[My fourth and final essay for The Dillydoun Review. A couple of notes – since I wrote this I have become a member of both the SFWA and the Author’s Guild, and my first traditionally published novel “Beyond Tomorrow’s Sun” will be published by Cinnabar Moth Publishing in December 2024]
In my previous essay I said that the next step, after writing something, is to get published. Following that same line, the next step after publication is to get paid. Of course, lots of people write for the sheer joy of writing and are satisfied for their work to be published without ever getting paid.
I do not fall into that category.
I want to do this full time for the rest of my life and to make that work, I need to earn a living at writing. Additionally, some of the best writers’ associations, like the SFWA – Science Fiction & Fantasy Writers of America – require members to be published in paying markets that meet specific criteria.
After two years, I’m happy to report that this year I managed to turn a small profit. About enough to pay my electric bill for one month, but a profit all the same. That income was small because it was stacked against the losses incurred with my first book.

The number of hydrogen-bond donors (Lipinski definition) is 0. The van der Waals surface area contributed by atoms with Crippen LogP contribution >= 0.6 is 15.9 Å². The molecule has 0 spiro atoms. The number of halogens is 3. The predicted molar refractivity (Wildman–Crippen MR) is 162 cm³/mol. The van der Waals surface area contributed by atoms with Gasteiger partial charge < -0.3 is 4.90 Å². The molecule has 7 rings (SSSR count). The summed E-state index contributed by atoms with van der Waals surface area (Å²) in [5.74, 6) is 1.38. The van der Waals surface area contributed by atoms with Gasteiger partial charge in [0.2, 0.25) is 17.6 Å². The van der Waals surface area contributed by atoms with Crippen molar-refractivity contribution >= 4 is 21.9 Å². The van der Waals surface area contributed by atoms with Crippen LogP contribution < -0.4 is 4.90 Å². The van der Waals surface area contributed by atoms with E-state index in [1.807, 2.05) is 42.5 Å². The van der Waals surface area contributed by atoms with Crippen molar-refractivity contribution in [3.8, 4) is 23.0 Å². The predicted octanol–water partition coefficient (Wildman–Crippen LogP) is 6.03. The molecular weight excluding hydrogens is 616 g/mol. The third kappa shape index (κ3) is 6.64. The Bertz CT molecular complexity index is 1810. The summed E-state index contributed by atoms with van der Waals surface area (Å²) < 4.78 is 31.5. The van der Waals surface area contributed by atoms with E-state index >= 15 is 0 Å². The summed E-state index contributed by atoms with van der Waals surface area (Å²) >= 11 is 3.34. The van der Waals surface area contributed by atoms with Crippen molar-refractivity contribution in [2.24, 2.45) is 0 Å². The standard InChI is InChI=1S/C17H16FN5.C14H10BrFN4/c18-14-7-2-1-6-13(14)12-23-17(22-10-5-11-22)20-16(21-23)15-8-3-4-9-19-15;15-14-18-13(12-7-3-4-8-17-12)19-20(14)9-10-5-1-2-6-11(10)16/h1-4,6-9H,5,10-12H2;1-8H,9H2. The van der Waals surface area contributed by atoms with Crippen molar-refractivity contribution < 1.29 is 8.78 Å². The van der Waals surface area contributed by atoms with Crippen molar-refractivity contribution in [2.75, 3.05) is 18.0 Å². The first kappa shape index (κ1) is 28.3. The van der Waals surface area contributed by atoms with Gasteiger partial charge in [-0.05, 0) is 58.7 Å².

It may seem strange to think of writing that way, profit and loss, but it’s essential for me because I self-published that first book, and there’s a ton of cost associated with such an effort.
Of course, I’ve said it before – I made every mistake a new author can make in the self-publishing game, and invented a few new ones. Mistakes cost extra, like sides at a homestyle diner.
There’s nothing wrong with self-publishing and there are a lot of people making very good money at it. But for every one of them there are thousands who never earn a penny from their self-published work.
This may be changing as platforms like Medium and Wattpad offer writers new ways to monetize their writing. For the purpose of this essay, I’m going to focus on a few of the ins and outs of self-publishing novels as compared to traditional publishing, and leave these newer platforms out of the discussion.